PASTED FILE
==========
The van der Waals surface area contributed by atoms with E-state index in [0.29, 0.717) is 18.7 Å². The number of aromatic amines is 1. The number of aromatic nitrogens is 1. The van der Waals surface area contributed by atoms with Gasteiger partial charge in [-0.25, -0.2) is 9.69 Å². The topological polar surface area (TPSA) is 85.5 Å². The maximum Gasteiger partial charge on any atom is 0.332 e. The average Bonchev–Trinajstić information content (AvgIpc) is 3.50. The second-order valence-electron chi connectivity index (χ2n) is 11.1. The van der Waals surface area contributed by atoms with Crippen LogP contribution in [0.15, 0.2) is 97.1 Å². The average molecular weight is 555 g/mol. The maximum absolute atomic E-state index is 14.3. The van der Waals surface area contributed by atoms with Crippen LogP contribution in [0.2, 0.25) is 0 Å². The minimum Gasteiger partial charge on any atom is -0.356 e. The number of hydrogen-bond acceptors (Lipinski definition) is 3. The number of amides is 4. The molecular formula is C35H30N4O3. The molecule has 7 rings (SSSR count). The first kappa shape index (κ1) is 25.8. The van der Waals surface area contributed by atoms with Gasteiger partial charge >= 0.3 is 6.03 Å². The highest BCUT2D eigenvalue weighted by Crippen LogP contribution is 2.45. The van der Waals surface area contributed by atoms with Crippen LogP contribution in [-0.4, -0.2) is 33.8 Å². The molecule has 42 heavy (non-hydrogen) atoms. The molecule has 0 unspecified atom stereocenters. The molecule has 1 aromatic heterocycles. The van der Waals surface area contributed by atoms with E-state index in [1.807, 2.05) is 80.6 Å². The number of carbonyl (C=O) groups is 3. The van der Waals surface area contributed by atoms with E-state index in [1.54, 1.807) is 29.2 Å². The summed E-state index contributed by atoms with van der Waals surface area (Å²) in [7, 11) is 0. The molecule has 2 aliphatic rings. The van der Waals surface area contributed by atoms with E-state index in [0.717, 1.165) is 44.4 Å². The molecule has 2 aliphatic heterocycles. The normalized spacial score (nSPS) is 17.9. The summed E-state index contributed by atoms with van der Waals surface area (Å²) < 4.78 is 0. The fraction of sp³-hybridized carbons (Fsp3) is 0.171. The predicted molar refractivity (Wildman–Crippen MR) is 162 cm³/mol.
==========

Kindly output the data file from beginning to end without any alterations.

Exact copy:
The van der Waals surface area contributed by atoms with E-state index in [0.29, 0.717) is 18.7 Å². The number of aromatic amines is 1. The number of aromatic nitrogens is 1. The van der Waals surface area contributed by atoms with Gasteiger partial charge in [-0.25, -0.2) is 9.69 Å². The topological polar surface area (TPSA) is 85.5 Å². The maximum Gasteiger partial charge on any atom is 0.332 e. The average Bonchev–Trinajstić information content (AvgIpc) is 3.50. The second-order valence-electron chi connectivity index (χ2n) is 11.1. The van der Waals surface area contributed by atoms with Crippen LogP contribution in [0.15, 0.2) is 97.1 Å². The average molecular weight is 555 g/mol. The maximum absolute atomic E-state index is 14.3. The van der Waals surface area contributed by atoms with Crippen LogP contribution in [0.2, 0.25) is 0 Å². The minimum Gasteiger partial charge on any atom is -0.356 e. The number of hydrogen-bond acceptors (Lipinski definition) is 3. The number of amides is 4. The molecular formula is C35H30N4O3. The molecule has 7 rings (SSSR count). The first kappa shape index (κ1) is 25.8. The van der Waals surface area contributed by atoms with Gasteiger partial charge >= 0.3 is 6.03 Å². The highest BCUT2D eigenvalue weighted by Crippen LogP contribution is 2.45. The van der Waals surface area contributed by atoms with Crippen LogP contribution in [-0.4, -0.2) is 33.8 Å². The molecule has 42 heavy (non-hydrogen) atoms. The molecule has 0 unspecified atom stereocenters. The molecule has 1 aromatic heterocycles. The van der Waals surface area contributed by atoms with E-state index in [1.807, 2.05) is 80.6 Å². The number of carbonyl (C=O) groups is 3. The van der Waals surface area contributed by atoms with E-state index in [1.54, 1.807) is 29.2 Å². The summed E-state index contributed by atoms with van der Waals surface area (Å²) in [7, 11) is 0. The molecule has 2 aliphatic rings. The van der Waals surface area contributed by atoms with E-state index in [0.717, 1.165) is 44.4 Å². The molecule has 2 aliphatic heterocycles. The normalized spacial score (nSPS) is 17.9. The summed E-state index contributed by atoms with van der Waals surface area (Å²) < 4.78 is 0. The fraction of sp³-hybridized carbons (Fsp3) is 0.171. The predicted molar refractivity (Wildman–Crippen MR) is 162 cm³/mol.